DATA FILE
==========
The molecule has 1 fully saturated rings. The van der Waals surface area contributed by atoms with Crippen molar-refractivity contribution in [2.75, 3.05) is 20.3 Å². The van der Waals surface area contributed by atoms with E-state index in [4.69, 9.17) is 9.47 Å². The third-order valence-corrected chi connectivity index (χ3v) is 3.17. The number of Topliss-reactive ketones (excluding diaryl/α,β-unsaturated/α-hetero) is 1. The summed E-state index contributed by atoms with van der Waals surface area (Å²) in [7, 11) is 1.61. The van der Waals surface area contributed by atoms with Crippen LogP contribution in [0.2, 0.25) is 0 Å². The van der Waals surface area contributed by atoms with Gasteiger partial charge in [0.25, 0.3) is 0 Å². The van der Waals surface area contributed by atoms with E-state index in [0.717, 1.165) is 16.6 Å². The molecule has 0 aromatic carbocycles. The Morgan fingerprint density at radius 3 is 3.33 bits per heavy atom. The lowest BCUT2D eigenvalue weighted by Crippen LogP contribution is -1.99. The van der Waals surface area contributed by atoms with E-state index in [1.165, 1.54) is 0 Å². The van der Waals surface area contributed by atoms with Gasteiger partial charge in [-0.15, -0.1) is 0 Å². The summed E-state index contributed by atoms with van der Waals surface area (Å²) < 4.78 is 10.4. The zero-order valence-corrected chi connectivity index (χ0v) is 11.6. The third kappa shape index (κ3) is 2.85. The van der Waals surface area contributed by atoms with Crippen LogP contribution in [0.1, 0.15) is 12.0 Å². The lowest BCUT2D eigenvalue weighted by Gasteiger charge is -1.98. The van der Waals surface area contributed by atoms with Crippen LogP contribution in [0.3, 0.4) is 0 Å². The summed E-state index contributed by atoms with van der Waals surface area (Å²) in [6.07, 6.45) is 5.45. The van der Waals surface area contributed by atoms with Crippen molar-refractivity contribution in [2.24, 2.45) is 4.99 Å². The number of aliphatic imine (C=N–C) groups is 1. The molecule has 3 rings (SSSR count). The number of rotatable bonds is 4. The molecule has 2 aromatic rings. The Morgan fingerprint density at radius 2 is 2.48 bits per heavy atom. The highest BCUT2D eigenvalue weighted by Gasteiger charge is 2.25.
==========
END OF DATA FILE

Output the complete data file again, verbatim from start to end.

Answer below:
The molecule has 1 fully saturated rings. The van der Waals surface area contributed by atoms with Crippen molar-refractivity contribution in [2.75, 3.05) is 20.3 Å². The van der Waals surface area contributed by atoms with E-state index in [4.69, 9.17) is 9.47 Å². The third-order valence-corrected chi connectivity index (χ3v) is 3.17. The number of Topliss-reactive ketones (excluding diaryl/α,β-unsaturated/α-hetero) is 1. The summed E-state index contributed by atoms with van der Waals surface area (Å²) in [7, 11) is 1.61. The van der Waals surface area contributed by atoms with Crippen LogP contribution in [0.2, 0.25) is 0 Å². The van der Waals surface area contributed by atoms with Gasteiger partial charge in [0.25, 0.3) is 0 Å². The van der Waals surface area contributed by atoms with E-state index in [0.717, 1.165) is 16.6 Å². The molecule has 0 aromatic carbocycles. The Morgan fingerprint density at radius 3 is 3.33 bits per heavy atom. The lowest BCUT2D eigenvalue weighted by Crippen LogP contribution is -1.99. The van der Waals surface area contributed by atoms with E-state index in [1.165, 1.54) is 0 Å². The van der Waals surface area contributed by atoms with Gasteiger partial charge in [-0.15, -0.1) is 0 Å². The summed E-state index contributed by atoms with van der Waals surface area (Å²) < 4.78 is 10.4. The zero-order valence-corrected chi connectivity index (χ0v) is 11.6. The third kappa shape index (κ3) is 2.85. The van der Waals surface area contributed by atoms with Crippen LogP contribution in [0.1, 0.15) is 12.0 Å². The lowest BCUT2D eigenvalue weighted by Gasteiger charge is -1.98. The van der Waals surface area contributed by atoms with Crippen LogP contribution in [0.3, 0.4) is 0 Å². The summed E-state index contributed by atoms with van der Waals surface area (Å²) in [6.07, 6.45) is 5.45. The van der Waals surface area contributed by atoms with Crippen molar-refractivity contribution in [2.24, 2.45) is 4.99 Å². The number of aliphatic imine (C=N–C) groups is 1. The molecule has 3 rings (SSSR count). The number of rotatable bonds is 4. The molecule has 2 aromatic rings. The Morgan fingerprint density at radius 2 is 2.48 bits per heavy atom. The highest BCUT2D eigenvalue weighted by Gasteiger charge is 2.25.